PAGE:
Jack and the Beanstalk

Phil Walker
Preston Guild Hall
Charter Theatre, Preston

Phil Walker and Charlotte Dalton in Jack and The Beanstalk at Preston Charter Theatre Credit: Michael Porter
Linda Nolan flies into Jack and the Beanstalk Credit: Michael Porter
Ian Good as Dame Trott and Marvyn Dickinson as Fleshcreep Credit: Michael Porter

It may be a homegrown beanstalk but the Charter Theatre’s annual panto serves up a feast of fun for all ages.

The venue started creating its Christmas shows in-house a few years back, no small undertaking for a theatre more used to taking in visiting productions. So it once again taps into an obvious wealth of local talent to come up with a show that is as Lancashire as it comes.

Of course it helps when two of the stars hail from the county’s showbiz dynasties. Phil Walker, son of Roy but with his own entrenched reputation as a comedian, has again written, directed and taken the lead role as Jack. No-one will begrudge him headlining for a moment. His consummate ability to pitch jokes (scores of them) that hit home with children and adults simultaneously seems a rare gift nowadays.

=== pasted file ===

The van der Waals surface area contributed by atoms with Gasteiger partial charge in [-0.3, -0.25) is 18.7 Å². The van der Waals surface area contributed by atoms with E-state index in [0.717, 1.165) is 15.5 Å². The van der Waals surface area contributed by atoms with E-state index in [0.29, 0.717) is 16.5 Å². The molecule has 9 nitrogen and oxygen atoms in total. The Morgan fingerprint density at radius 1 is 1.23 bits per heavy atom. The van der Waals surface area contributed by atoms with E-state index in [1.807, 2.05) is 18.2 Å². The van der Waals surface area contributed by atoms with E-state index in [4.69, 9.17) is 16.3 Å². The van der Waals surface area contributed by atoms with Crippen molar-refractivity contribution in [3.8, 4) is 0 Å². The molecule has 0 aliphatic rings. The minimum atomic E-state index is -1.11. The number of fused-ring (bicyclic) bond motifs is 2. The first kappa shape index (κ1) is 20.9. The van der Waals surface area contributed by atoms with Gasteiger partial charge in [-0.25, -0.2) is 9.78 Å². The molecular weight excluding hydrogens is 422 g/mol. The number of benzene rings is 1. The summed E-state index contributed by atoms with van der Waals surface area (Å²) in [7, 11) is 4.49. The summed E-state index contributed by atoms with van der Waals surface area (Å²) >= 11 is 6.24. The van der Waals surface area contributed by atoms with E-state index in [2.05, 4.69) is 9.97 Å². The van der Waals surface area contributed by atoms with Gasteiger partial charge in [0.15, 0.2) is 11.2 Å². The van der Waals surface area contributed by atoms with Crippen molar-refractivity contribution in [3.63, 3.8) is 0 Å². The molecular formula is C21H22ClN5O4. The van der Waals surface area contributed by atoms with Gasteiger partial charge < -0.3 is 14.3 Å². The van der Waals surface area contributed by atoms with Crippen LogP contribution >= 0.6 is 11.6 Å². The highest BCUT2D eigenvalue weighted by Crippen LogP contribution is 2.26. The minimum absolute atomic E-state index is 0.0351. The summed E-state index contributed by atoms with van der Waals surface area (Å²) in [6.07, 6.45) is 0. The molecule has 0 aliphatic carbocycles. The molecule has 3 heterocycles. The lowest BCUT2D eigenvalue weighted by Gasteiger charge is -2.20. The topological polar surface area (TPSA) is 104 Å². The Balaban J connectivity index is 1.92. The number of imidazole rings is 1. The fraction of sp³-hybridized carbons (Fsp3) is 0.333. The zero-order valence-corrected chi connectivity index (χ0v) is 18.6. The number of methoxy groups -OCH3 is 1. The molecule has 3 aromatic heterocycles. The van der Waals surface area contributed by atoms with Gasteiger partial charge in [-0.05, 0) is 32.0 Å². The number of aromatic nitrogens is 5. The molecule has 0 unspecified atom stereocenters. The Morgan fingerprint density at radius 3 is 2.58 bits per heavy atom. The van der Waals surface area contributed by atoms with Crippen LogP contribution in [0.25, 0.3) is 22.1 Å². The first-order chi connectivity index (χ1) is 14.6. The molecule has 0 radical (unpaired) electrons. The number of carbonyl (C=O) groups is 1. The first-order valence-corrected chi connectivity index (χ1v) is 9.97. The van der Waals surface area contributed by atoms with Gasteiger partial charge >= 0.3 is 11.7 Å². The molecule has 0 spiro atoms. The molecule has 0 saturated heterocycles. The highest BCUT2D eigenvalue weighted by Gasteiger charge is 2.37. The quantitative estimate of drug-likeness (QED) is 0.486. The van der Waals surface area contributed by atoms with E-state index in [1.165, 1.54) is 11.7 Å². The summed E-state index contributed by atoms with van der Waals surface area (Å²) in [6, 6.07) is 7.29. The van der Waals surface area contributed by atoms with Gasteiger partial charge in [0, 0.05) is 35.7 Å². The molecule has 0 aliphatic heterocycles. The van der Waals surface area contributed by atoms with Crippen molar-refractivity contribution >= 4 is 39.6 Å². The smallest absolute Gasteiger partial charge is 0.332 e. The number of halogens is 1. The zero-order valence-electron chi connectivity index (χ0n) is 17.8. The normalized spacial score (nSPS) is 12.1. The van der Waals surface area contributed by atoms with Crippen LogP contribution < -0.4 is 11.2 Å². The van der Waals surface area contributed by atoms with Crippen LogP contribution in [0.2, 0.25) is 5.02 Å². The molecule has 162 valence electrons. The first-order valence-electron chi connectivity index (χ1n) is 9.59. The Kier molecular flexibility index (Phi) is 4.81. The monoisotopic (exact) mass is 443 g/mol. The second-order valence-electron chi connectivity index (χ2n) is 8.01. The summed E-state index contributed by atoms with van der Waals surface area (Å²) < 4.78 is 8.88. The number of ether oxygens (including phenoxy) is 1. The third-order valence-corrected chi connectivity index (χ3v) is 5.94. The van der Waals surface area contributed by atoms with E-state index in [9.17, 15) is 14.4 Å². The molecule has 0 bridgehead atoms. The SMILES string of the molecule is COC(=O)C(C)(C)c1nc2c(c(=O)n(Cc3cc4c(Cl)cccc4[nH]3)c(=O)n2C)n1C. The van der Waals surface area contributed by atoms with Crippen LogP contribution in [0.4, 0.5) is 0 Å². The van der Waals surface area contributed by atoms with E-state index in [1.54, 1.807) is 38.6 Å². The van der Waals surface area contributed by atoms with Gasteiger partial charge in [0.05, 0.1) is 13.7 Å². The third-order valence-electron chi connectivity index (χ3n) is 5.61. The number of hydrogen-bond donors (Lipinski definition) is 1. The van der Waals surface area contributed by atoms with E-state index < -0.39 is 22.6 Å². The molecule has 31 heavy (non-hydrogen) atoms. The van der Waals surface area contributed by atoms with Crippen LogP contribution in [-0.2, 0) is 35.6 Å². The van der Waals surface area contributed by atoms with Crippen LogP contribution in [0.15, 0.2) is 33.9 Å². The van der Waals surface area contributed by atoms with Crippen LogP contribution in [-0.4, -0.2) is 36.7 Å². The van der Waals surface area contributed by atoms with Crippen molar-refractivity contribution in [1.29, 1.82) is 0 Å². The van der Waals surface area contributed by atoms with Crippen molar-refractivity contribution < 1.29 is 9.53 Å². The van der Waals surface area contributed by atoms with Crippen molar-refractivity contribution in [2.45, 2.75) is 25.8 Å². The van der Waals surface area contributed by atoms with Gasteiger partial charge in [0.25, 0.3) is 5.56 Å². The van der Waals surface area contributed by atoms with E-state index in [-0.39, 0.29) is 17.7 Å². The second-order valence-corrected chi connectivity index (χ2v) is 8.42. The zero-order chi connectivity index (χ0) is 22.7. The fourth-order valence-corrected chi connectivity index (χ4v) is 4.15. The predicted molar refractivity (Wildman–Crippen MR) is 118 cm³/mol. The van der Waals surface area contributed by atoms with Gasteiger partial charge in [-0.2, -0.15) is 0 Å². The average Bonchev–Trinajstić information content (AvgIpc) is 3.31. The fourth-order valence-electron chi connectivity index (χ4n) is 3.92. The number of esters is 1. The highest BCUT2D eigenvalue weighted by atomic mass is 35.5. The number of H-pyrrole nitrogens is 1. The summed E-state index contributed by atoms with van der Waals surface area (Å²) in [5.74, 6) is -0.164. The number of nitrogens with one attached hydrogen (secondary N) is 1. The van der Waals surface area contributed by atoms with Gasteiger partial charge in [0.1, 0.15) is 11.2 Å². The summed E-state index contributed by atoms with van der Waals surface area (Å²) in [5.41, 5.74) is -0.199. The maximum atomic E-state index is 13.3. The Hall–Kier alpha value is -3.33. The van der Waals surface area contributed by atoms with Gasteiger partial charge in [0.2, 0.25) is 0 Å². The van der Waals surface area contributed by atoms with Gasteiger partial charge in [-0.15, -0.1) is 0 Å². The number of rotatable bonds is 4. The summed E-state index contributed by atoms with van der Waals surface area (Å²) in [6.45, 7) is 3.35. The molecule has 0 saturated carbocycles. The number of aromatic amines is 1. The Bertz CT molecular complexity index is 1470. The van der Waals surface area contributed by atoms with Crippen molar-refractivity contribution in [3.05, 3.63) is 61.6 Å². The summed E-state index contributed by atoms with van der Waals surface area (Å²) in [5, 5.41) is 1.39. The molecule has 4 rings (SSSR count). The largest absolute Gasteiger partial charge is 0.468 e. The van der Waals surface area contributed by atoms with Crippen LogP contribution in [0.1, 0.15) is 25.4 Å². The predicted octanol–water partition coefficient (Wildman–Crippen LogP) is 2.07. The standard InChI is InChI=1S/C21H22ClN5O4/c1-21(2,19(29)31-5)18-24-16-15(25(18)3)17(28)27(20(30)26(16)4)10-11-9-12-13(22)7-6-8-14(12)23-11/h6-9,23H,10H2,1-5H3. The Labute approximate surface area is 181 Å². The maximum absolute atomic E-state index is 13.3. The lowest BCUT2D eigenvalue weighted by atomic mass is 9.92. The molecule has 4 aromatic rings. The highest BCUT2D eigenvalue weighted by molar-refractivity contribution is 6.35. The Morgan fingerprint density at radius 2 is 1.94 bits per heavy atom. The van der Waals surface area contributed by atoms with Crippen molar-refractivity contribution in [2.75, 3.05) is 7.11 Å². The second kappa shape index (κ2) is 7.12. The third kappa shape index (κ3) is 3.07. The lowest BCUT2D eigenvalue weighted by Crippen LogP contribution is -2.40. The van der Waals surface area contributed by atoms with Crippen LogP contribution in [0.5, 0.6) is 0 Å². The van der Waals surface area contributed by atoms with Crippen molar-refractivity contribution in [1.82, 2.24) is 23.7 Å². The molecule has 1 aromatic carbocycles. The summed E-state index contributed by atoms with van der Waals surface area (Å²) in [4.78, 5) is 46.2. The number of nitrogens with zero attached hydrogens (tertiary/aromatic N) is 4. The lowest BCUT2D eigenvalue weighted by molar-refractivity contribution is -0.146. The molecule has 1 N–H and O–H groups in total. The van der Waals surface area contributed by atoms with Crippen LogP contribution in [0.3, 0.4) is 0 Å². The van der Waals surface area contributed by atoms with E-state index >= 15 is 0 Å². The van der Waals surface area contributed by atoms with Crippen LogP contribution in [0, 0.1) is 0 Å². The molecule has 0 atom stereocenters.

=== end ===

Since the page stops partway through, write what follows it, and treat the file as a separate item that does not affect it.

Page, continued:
Linda Nolan, as The Fairy, is the other famous name and she’s evidently still in the mood for singing as well as dancing, even if her running gag about the latter has to wait for the final curtain.

It’s maybe the first time both stars have flown into a show, but then the special effects throughout this production live up to their description, extending into both outsized beanstalk and a seriously large giant, besides a large-scale magic trick. The lighting effects alone would not shame a rock concert.

Preston TV actor Marvyn Dickinson takes an almost unhealthy delight in being the baddie Fleshcreep; Charlotte Dalton’s stage presence and singing talent earns her a recall after appearing in last year’s show; and Ian Good proves there’s nothing like a Dame to round off a strong cast. Even if John, the centre of first night audience involvement, came close to matching him for comic abandon...

Choreographer Nicola Figgins blends the abilities of her four principal dancers with those of teams from Sandham Fitchett Dance School to come up with a series of energetic and eye-catching dance routines.

Opening night may have run to nearly three hours but you won’t have heard any complaints from an audience that knows good value when it sees it...

Reviewer: David Upton

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